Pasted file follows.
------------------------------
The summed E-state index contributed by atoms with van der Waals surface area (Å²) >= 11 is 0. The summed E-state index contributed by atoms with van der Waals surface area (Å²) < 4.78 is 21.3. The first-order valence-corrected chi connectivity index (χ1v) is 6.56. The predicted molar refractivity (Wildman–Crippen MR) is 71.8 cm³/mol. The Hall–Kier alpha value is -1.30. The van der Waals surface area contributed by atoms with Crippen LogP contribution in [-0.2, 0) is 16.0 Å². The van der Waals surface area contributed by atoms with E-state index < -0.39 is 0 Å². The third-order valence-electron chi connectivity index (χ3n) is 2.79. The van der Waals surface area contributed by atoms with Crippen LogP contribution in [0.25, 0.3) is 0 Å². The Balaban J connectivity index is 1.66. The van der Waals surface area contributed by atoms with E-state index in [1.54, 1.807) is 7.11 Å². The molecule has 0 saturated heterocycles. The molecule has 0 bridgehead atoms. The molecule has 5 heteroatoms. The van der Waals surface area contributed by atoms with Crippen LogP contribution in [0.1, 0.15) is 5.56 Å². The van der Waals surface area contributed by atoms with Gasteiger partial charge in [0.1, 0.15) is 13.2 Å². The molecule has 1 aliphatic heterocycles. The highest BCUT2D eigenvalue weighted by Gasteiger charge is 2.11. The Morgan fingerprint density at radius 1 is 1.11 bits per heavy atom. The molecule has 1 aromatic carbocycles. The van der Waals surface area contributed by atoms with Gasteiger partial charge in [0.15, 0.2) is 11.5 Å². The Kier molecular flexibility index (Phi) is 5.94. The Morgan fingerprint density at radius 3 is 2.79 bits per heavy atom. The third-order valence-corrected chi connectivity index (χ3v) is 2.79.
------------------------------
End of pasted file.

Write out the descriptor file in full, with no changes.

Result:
The summed E-state index contributed by atoms with van der Waals surface area (Å²) >= 11 is 0. The summed E-state index contributed by atoms with van der Waals surface area (Å²) < 4.78 is 21.3. The first-order valence-corrected chi connectivity index (χ1v) is 6.56. The predicted molar refractivity (Wildman–Crippen MR) is 71.8 cm³/mol. The Hall–Kier alpha value is -1.30. The van der Waals surface area contributed by atoms with Crippen LogP contribution in [-0.2, 0) is 16.0 Å². The van der Waals surface area contributed by atoms with E-state index < -0.39 is 0 Å². The third-order valence-electron chi connectivity index (χ3n) is 2.79. The van der Waals surface area contributed by atoms with Crippen LogP contribution in [0.25, 0.3) is 0 Å². The Balaban J connectivity index is 1.66. The van der Waals surface area contributed by atoms with E-state index in [1.54, 1.807) is 7.11 Å². The molecule has 0 saturated heterocycles. The molecule has 0 bridgehead atoms. The molecule has 5 heteroatoms. The van der Waals surface area contributed by atoms with Crippen LogP contribution in [0.1, 0.15) is 5.56 Å². The van der Waals surface area contributed by atoms with Gasteiger partial charge in [0.1, 0.15) is 13.2 Å². The molecule has 1 aliphatic heterocycles. The highest BCUT2D eigenvalue weighted by Gasteiger charge is 2.11. The Morgan fingerprint density at radius 1 is 1.11 bits per heavy atom. The molecule has 1 aromatic carbocycles. The van der Waals surface area contributed by atoms with Gasteiger partial charge in [0.15, 0.2) is 11.5 Å². The Kier molecular flexibility index (Phi) is 5.94. The Morgan fingerprint density at radius 3 is 2.79 bits per heavy atom. The third-order valence-corrected chi connectivity index (χ3v) is 2.79.